County Board declare €52,000 profit

Munster Council Chairman Robert Frost (right) pictured chatting with Donal Shanahan (Toomevara) at the Tipperary County GAA Convention at the Dome, Thurles. Photo: Bridget Delaney
aving shown a deficit of approx €250,000 on its operations for the past two years delegates to this year’s Tipperary GAA convention in Thurles last week were informed by Treasurer Eamon Buckley (Lattin-Cullen) of a €52,000 profit for the year.

aving shown a deficit of approx €250,000 on its operations for the past two years delegates to this year’s Tipperary GAA convention in Thurles last week were informed by Treasurer Eamon Buckley (Lattin-Cullen) of a €52,000 profit for the year.

This exceptional success story stems from a combination of increased income from a number of sources and the introduction of cost-cutting measures by the board in a number of areas.

Most significant was an increase in gate receipts of almost €140,000 (€383,232 compared to €237,435 in 2012) and an additional €27,000 from National Hurling League gates compared to last year due to Tipperary being in the final (€147,504 compared to €120,984 last year).

The financial position was also boosted by a €37,000 reduction in the cost of running the county teams - €878,418 compared to €1,115,250 in 2012. Administration costs for the board itself were also down by €40,00, grounds maintenance by €10,000 and coaching and games development expenses by €23,000.

The treasurer said that the drop in county teams costs was due to county teams being less involved in the closing stages of the championships this year and also to car-pooling measures introduced for players attending training. He thanked the players for their co-operation in this regard and said that more can be done in the coming year. He added that the board still had a lot to do to meet its repayments to the Croke Park loan and also to raising the funds for the development of Morris Park.

Chairman Sean Nugent thanked everyone who had helped get the board’s finances back on track, adding that the board had a lot of commitments which it intended meeting on an ongoing basis.

“We made a major effort this year and have made major inroads into our difficulties. We are in a much better place than we have been in recent years,” he added.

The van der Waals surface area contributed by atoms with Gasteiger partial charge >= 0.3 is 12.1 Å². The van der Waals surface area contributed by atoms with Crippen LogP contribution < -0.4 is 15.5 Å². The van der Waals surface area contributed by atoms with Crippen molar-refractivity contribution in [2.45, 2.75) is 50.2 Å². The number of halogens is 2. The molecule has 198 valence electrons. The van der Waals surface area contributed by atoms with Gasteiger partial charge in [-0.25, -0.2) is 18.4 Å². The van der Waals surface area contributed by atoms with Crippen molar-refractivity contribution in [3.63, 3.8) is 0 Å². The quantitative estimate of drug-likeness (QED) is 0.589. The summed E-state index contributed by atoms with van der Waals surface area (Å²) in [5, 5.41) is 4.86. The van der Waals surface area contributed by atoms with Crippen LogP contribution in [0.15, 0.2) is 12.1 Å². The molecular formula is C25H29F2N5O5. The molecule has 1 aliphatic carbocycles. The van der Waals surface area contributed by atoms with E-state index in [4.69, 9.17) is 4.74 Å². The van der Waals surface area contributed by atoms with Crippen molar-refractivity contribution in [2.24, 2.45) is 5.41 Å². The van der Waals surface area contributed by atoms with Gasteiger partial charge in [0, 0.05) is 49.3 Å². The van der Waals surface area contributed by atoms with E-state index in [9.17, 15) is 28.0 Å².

County Minor Panels

A call from Moyle Rovers that no under-16 player be allowed on any inter-county minor panel was adopted by last week’s County GAA Convention.

The motion was put forward by the club delegate in the interests of player welfare and received support from County PRO Ger Ryan who said that the county should be able to field teams from those of seventeen and eighteen years of age. He noted that the motion applied to inter-county matters and said that this motion was in the long-term interests of underage players.

Joe Kennedy (Moyne-Templetuohy) said that the county had development squads at under-14, 15 and 16 level and that there should be no need to go back to under-16s for minors with so many players coming through. He hoped that if convention accepted the motion that it would be implemented at Tipperary level even if it was not passed by national congress.

Ger Fitzgerald (Inane Rovers) opposed the motion saying that the county had produced some great under-16 players and that it would be a backward step to debar them from playing at county minor level. “If it is introduced for inter-county level it should also apply at club level,” he added.

Michael Power (Newcastle) felt it would be going down the wrong road to put into black and white a decision not to use under-16s in the minor panels. The county had produced some exceptional players over the years and it would be foolish to deny them the opportunity to be part of the minor panel. He felt that the emphasis should be on looking at minor players being involved in adult competition as that was where serious damage was done in terms of burn-out. Munster Council representative PJ Maher supported the motion, saying that they had all known of great young players at juvenile level who were not playing games at 24 or 25 years of age because of the over-playing of young players.

Chairman Sean Nugent: “We are bringing players through our development squads, but when they come to eighteen we are going back to the fifteen and sixteen-year-olds”.

Nicholas Moroney (Youth Officer) suggested that the problems for young players arose from too much training rather than too many matches. Hugh McDonnell (Roscrea) thought that players were getting burn-out from too much gym work.

The motion was adopted and goes forward to national congress.

Solohead Motion

A Solohead motion asking that in any given year where a club has five or less registered players to play in a particular grade and/or code that those players be entitled to play with any other nominated club upon receiving County Board approval was accepted in a format amending the 2010 motion relating to minor and under-21 players.